Simplifying Enterprise Content Chaos

Content strategists who work inside the enterprise face the unique challenge of transforming overwhelming, ungoverned employee-facing content environments into Digital Employee Experiences that feel simple, relevant, and useful. While the strategic mandate for enterprise content is unique, emerging content strategy trends in the consumer space offer new opportunities to simplify content inside large global organizations.

Enterprise content poses challenges that we typically don’t see in consumer-facing content: it is very high in volume (often, we’re talking tens of thousands of pages and hundreds of thousands of assets), bound by legal and compliance considerations, and captured primarily in unstructured documents (like scanned PDFs). At the same time, this content is an enormous asset for businesses. It manifests the collective knowledge and memory of the organization. Often with limited resources and few devoted content owners, large organizations must deliver the consumer-grade content experiences that employees need and expect.

How can businesses overcome these daunting obstacles? Sometimes, the answer lies in emerging technologies and trends, which are motivating content strategists across fields and disciplines to reconsider how we practice our craft. In other cases, it’s about focused application of established best practices. These are our key principles to simplify content design inside the enterprise.

Reduce noise.

For any single employee, a small portion of enterprise content is relevant at any given time; everything else is noise. Yet, assuming proper governance is being enforced, every piece of that noisy content is necessary and valuable.

The key is to anticipate what the employee will need, and then surface that content proactively, without limiting access to the wealth of information available in your ecosystem. Machine learning enables systems to “understand” contexts of use and suggest information accordingly. Hyper-personalization, often driven by adaptive content, reduces clicks by serving up individually targeted information based on user attributes, devices, channels, and business priorities. By using new technologies to select what an employee is likely searching for, we can create simplicity through smarter content – not less.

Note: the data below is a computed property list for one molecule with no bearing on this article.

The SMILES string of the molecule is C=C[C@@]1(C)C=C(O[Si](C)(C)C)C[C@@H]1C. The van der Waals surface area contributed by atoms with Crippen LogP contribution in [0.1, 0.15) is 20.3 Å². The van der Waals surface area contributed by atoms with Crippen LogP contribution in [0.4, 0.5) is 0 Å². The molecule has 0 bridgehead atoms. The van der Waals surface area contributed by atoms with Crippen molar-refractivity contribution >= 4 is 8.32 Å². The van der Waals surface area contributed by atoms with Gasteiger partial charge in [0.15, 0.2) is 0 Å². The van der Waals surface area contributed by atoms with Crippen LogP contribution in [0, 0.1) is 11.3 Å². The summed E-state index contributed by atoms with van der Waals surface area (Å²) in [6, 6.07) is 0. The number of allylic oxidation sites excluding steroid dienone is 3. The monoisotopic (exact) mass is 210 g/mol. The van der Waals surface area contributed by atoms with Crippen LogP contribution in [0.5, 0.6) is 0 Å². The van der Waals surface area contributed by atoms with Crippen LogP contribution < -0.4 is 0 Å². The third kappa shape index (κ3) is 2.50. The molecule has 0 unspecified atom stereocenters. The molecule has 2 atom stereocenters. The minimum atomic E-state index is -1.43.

Increase findability.

Remember that simplifying a user’s view of content exposes any solution to risk: what if I don’t find what I need on the home page, don’t know where else to look, and give up my pursuit of the information? If content isn’t findable, it doesn’t exist for your employees. For this reason, a robust, extensible information architecture continues to be essential.

We are moving away from page-based designs and into pageless information architecture in which content is dynamically assembled based on metadata, user attributes, and defined contexts in the solution. This requires solid taxonomies, targeting, and structured content. Likewise, smart search can go a long way to simplifying employees’ experiences of the voluminous, often unstructured content that makes up the bulk of enterprise assets (like policies, work collateral, and historical documentation).

Consider the context of use.

Define and address contexts within the solution – the scenarios, situations, user profiles, and business priorities that frame user intents and outcomes. Doing so goes a long way to reducing noise and increasing findability. What device is the employee using to access the information? Is the employee in her usual place of work or somewhere else (geolocation can tell us)? What time of day, month, or year is it? What other information do we know about the user that can help us discern intent? All these insights help us target information more effectively and simplify the experience of the user.

Consider a view of an employees’ health benefits, targeted for two scenarios. Your data shows that on the desktop, employees are more likely to be completing a complex task: researching plans, for example, or uploading documents to process a complicated claim. They rarely use their mobile phones for those activities, but would be likely to check their coverage while in line at the doctor’s office. Use adaptive content to provide an abbreviated view of coverage to mobile devices, and you’ve probably created a simpler – and more useful – content experience for a specific context of use.

Many of the technologies I’ve discussed here are still emerging, especially inside the enterprise. But core content strategy best practices are flexible, and they bear updating to help us incorporate new capabilities to keep pace with employees’ changing expectations as consumers, as workers, and as influential citizens of your organization.